What is osteoporosis?
Osteoporosis is a condition in which bones lose their strength and are more likely to break, usually following a minor bump or fall.
In medical terms, osteoporosis is a bone density of 2.5 SD (standard deviation) below average, or less, as measured on a bone density (DXA) scan.
Osteoporosis doesn't show any outward symptoms and the first sign of osteoporosis is often a broken bone. The bones most commonly fractured as a result of osteoporosis are the wrist, hip and spine.
Osteoporosis itself is does not cause pain - it is the broken bones caused by osteoporosis can be painful, and sometimes lead to long-term difficulties. Spinal compression fractures can cause a change in body shape and ongoing, chronic back pain. Hip fractures can result in loss of independence or reduced health and wellbeing. These long-term difficulties can have a big impact on quality of life for those affected.
What causes osteoporosis?
As we go about our daily lives, the older, worn-out bone tissue in our bones is being broken down by specialist cells called osteoclasts and rebuilt by bone-building cells called osteoblasts. This process of renewal is called bone-remodelling.
In childhood, osteoblasts work faster, enabling the skeleton to increase in size, density and strength. Bones stop growing in length between the ages of 16 and 18 years but the total amount of bone tissue we have continues to increase slowly until our late twenties.
In younger adults, up until about the age of 35 years, there is usually a balance between the amount of bone that is removed by these specialist cells and the amount of bone that is laid down, meaning the total amount of bone tissue we have stays the same.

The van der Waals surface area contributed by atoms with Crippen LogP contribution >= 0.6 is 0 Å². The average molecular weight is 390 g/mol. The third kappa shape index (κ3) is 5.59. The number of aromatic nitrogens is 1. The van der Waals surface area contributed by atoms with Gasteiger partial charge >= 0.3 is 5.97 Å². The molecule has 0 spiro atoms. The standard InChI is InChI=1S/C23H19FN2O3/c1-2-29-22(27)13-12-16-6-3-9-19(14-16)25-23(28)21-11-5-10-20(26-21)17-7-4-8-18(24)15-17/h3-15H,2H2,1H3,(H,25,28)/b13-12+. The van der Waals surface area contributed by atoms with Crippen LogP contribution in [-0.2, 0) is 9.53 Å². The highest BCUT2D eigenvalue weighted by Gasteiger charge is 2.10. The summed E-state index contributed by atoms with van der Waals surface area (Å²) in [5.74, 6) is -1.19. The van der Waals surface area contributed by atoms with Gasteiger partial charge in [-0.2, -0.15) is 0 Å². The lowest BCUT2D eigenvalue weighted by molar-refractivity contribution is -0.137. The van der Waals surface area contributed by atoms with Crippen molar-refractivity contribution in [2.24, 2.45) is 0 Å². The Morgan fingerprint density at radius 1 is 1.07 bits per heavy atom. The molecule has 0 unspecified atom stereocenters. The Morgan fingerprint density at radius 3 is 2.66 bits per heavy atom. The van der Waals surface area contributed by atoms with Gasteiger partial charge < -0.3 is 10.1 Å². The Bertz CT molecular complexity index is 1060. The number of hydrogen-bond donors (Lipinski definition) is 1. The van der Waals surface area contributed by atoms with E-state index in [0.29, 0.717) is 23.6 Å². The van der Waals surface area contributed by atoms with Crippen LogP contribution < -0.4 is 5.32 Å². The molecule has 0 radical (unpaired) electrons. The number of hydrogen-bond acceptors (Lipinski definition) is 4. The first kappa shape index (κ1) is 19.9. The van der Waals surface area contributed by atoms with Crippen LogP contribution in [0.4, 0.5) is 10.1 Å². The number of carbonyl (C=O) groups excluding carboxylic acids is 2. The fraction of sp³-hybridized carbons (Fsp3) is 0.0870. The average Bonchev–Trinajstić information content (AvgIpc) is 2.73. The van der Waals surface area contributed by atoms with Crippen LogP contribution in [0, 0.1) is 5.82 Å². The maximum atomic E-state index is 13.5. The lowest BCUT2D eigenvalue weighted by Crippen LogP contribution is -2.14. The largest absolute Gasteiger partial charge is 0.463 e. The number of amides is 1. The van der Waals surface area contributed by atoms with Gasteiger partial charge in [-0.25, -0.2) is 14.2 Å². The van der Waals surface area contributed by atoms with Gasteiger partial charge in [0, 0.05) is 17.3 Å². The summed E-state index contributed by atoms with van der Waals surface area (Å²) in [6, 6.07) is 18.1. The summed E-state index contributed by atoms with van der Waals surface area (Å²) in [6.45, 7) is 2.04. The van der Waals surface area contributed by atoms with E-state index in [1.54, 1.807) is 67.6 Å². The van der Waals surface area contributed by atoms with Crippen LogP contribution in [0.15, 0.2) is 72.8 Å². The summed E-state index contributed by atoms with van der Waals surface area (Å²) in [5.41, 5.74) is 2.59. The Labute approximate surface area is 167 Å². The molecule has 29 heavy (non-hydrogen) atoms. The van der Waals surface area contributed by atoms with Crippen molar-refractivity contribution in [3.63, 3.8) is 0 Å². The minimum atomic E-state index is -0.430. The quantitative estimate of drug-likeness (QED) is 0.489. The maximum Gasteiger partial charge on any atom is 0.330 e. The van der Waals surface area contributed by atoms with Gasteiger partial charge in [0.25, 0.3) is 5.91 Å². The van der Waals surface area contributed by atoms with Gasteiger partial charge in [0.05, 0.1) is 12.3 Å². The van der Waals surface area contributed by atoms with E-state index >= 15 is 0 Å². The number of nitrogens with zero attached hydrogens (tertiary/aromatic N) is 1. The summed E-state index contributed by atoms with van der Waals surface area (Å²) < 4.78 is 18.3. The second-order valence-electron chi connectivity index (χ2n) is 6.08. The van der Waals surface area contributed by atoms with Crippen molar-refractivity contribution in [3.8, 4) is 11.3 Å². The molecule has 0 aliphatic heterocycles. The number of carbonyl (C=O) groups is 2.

After the age of about 35 years, the body starts to remove more bone than it replaces. As a result, the total amount of bone tissue starts to decrease. This is often described as ‘bone loss’ or ‘bone thinning’. Our bones won’t look any different from the outside but inside, the cortical ‘shell’ thins and the struts that make up the inner structure become thinner and sometimes break down.
Bone thinning is much more significant as we move into later life, which explains why osteoporosis and broken bones become more common in old age.
Not everyone will experience broken bones due to osteoporosis. There are many other risk factors that contribute towards low bone strength, besides just age. However, the older we get, the more likely osteoporosis and broken bones become.
Who is affected by osteoporosis?
Generally speaking, post-menopausal women are most prone to developing osteoporosis and fractures, although it is possible for men, younger adults and rarely even children to develop the condition too.